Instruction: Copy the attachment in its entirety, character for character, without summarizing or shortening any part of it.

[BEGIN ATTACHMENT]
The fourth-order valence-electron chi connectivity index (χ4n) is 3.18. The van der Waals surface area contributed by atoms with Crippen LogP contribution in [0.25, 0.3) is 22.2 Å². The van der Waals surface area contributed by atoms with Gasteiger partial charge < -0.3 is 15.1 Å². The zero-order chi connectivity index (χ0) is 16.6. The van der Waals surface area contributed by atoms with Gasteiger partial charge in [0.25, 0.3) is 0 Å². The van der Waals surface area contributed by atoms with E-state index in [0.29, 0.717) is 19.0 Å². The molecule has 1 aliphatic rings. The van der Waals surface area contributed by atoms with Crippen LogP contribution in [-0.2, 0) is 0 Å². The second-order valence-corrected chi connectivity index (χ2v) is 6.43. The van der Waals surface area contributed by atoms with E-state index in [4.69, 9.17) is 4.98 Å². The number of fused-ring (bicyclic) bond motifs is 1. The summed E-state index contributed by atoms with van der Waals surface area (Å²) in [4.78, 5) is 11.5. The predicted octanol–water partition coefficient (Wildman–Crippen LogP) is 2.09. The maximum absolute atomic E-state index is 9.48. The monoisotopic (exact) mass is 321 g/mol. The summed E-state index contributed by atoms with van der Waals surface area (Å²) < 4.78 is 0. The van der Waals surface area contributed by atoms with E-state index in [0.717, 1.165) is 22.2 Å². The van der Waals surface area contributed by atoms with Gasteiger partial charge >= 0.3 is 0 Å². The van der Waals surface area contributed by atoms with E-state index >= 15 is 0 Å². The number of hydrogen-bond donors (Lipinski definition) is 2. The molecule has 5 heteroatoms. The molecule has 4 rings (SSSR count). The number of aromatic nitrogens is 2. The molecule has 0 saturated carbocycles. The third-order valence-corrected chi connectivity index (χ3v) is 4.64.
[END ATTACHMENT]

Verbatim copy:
The fourth-order valence-electron chi connectivity index (χ4n) is 3.18. The van der Waals surface area contributed by atoms with Crippen LogP contribution in [0.25, 0.3) is 22.2 Å². The van der Waals surface area contributed by atoms with Gasteiger partial charge < -0.3 is 15.1 Å². The zero-order chi connectivity index (χ0) is 16.6. The van der Waals surface area contributed by atoms with Gasteiger partial charge in [0.25, 0.3) is 0 Å². The van der Waals surface area contributed by atoms with E-state index in [0.29, 0.717) is 19.0 Å². The molecule has 1 aliphatic rings. The van der Waals surface area contributed by atoms with Crippen LogP contribution in [-0.2, 0) is 0 Å². The second-order valence-corrected chi connectivity index (χ2v) is 6.43. The van der Waals surface area contributed by atoms with E-state index in [4.69, 9.17) is 4.98 Å². The number of fused-ring (bicyclic) bond motifs is 1. The summed E-state index contributed by atoms with van der Waals surface area (Å²) in [4.78, 5) is 11.5. The predicted octanol–water partition coefficient (Wildman–Crippen LogP) is 2.09. The maximum absolute atomic E-state index is 9.48. The monoisotopic (exact) mass is 321 g/mol. The summed E-state index contributed by atoms with van der Waals surface area (Å²) < 4.78 is 0. The van der Waals surface area contributed by atoms with E-state index in [0.717, 1.165) is 22.2 Å². The van der Waals surface area contributed by atoms with Gasteiger partial charge >= 0.3 is 0 Å². The van der Waals surface area contributed by atoms with E-state index >= 15 is 0 Å². The number of hydrogen-bond donors (Lipinski definition) is 2. The molecule has 5 heteroatoms. The molecule has 4 rings (SSSR count). The number of aromatic nitrogens is 2. The molecule has 0 saturated carbocycles. The third-order valence-corrected chi connectivity index (χ3v) is 4.64.